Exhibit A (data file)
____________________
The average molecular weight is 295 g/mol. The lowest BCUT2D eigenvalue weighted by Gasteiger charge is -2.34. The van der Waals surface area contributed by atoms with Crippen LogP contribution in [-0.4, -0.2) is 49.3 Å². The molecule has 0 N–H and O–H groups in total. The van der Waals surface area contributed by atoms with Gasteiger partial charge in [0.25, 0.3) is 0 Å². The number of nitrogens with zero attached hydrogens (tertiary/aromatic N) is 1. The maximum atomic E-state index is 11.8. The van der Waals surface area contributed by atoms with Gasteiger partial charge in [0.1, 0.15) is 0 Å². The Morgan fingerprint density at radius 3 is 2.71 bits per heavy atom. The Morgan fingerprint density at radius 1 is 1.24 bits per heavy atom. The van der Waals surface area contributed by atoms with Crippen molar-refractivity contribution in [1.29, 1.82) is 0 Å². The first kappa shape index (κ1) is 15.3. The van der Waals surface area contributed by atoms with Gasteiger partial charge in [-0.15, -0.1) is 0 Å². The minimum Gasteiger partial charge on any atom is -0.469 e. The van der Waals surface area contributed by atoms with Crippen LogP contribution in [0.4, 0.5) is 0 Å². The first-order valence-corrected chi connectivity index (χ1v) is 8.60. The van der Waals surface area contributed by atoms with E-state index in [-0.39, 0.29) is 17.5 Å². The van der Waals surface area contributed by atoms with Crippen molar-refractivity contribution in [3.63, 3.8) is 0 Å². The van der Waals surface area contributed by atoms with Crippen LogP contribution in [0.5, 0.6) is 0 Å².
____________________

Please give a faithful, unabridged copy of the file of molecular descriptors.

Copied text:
The average molecular weight is 295 g/mol. The lowest BCUT2D eigenvalue weighted by Gasteiger charge is -2.34. The van der Waals surface area contributed by atoms with Crippen LogP contribution in [-0.4, -0.2) is 49.3 Å². The molecule has 0 N–H and O–H groups in total. The van der Waals surface area contributed by atoms with Gasteiger partial charge in [0.25, 0.3) is 0 Å². The number of nitrogens with zero attached hydrogens (tertiary/aromatic N) is 1. The maximum atomic E-state index is 11.8. The van der Waals surface area contributed by atoms with Gasteiger partial charge in [0.1, 0.15) is 0 Å². The Morgan fingerprint density at radius 3 is 2.71 bits per heavy atom. The Morgan fingerprint density at radius 1 is 1.24 bits per heavy atom. The van der Waals surface area contributed by atoms with Crippen molar-refractivity contribution in [1.29, 1.82) is 0 Å². The first kappa shape index (κ1) is 15.3. The van der Waals surface area contributed by atoms with Gasteiger partial charge in [-0.15, -0.1) is 0 Å². The minimum Gasteiger partial charge on any atom is -0.469 e. The van der Waals surface area contributed by atoms with Crippen LogP contribution in [0.4, 0.5) is 0 Å². The first-order valence-corrected chi connectivity index (χ1v) is 8.60. The van der Waals surface area contributed by atoms with E-state index in [-0.39, 0.29) is 17.5 Å². The van der Waals surface area contributed by atoms with Crippen molar-refractivity contribution in [3.63, 3.8) is 0 Å². The van der Waals surface area contributed by atoms with Crippen LogP contribution in [0.5, 0.6) is 0 Å².